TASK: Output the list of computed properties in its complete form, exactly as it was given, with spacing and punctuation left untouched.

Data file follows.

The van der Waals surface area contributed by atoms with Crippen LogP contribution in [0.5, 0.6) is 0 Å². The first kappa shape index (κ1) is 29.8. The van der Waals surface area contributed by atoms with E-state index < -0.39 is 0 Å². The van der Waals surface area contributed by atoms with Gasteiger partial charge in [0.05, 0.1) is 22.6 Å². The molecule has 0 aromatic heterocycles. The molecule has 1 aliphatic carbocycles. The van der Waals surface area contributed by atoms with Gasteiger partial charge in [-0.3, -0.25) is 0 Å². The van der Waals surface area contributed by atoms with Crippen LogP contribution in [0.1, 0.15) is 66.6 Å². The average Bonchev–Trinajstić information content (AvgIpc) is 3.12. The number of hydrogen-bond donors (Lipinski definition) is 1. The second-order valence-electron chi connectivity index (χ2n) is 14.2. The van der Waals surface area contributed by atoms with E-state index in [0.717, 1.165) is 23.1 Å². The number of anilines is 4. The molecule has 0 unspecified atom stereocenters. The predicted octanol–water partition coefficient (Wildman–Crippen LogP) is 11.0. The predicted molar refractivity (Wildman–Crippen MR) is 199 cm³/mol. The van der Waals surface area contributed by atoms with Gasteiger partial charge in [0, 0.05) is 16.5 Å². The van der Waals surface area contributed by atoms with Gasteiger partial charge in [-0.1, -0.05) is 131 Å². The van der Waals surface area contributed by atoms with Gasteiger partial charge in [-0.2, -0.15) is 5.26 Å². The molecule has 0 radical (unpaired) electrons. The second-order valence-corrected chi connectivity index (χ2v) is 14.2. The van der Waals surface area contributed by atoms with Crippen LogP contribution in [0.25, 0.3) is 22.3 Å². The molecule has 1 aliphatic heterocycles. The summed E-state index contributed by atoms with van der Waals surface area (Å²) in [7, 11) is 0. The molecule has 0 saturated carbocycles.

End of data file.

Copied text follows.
The van der Waals surface area contributed by atoms with Crippen LogP contribution in [0.5, 0.6) is 0 Å². The first kappa shape index (κ1) is 29.8. The van der Waals surface area contributed by atoms with E-state index < -0.39 is 0 Å². The van der Waals surface area contributed by atoms with Gasteiger partial charge in [0.05, 0.1) is 22.6 Å². The molecule has 0 aromatic heterocycles. The molecule has 1 aliphatic carbocycles. The van der Waals surface area contributed by atoms with Gasteiger partial charge in [-0.3, -0.25) is 0 Å². The van der Waals surface area contributed by atoms with Crippen LogP contribution in [0.1, 0.15) is 66.6 Å². The average Bonchev–Trinajstić information content (AvgIpc) is 3.12. The number of hydrogen-bond donors (Lipinski definition) is 1. The second-order valence-electron chi connectivity index (χ2n) is 14.2. The van der Waals surface area contributed by atoms with E-state index in [0.717, 1.165) is 23.1 Å². The number of anilines is 4. The molecule has 0 unspecified atom stereocenters. The predicted octanol–water partition coefficient (Wildman–Crippen LogP) is 11.0. The predicted molar refractivity (Wildman–Crippen MR) is 199 cm³/mol. The van der Waals surface area contributed by atoms with Gasteiger partial charge in [0, 0.05) is 16.5 Å². The van der Waals surface area contributed by atoms with Gasteiger partial charge in [-0.1, -0.05) is 131 Å². The van der Waals surface area contributed by atoms with Gasteiger partial charge in [-0.2, -0.15) is 5.26 Å². The molecule has 0 radical (unpaired) electrons. The second-order valence-corrected chi connectivity index (χ2v) is 14.2. The van der Waals surface area contributed by atoms with Crippen LogP contribution in [0.25, 0.3) is 22.3 Å². The molecule has 1 aliphatic heterocycles. The summed E-state index contributed by atoms with van der Waals surface area (Å²) in [7, 11) is 0. The molecule has 0 saturated carbocycles.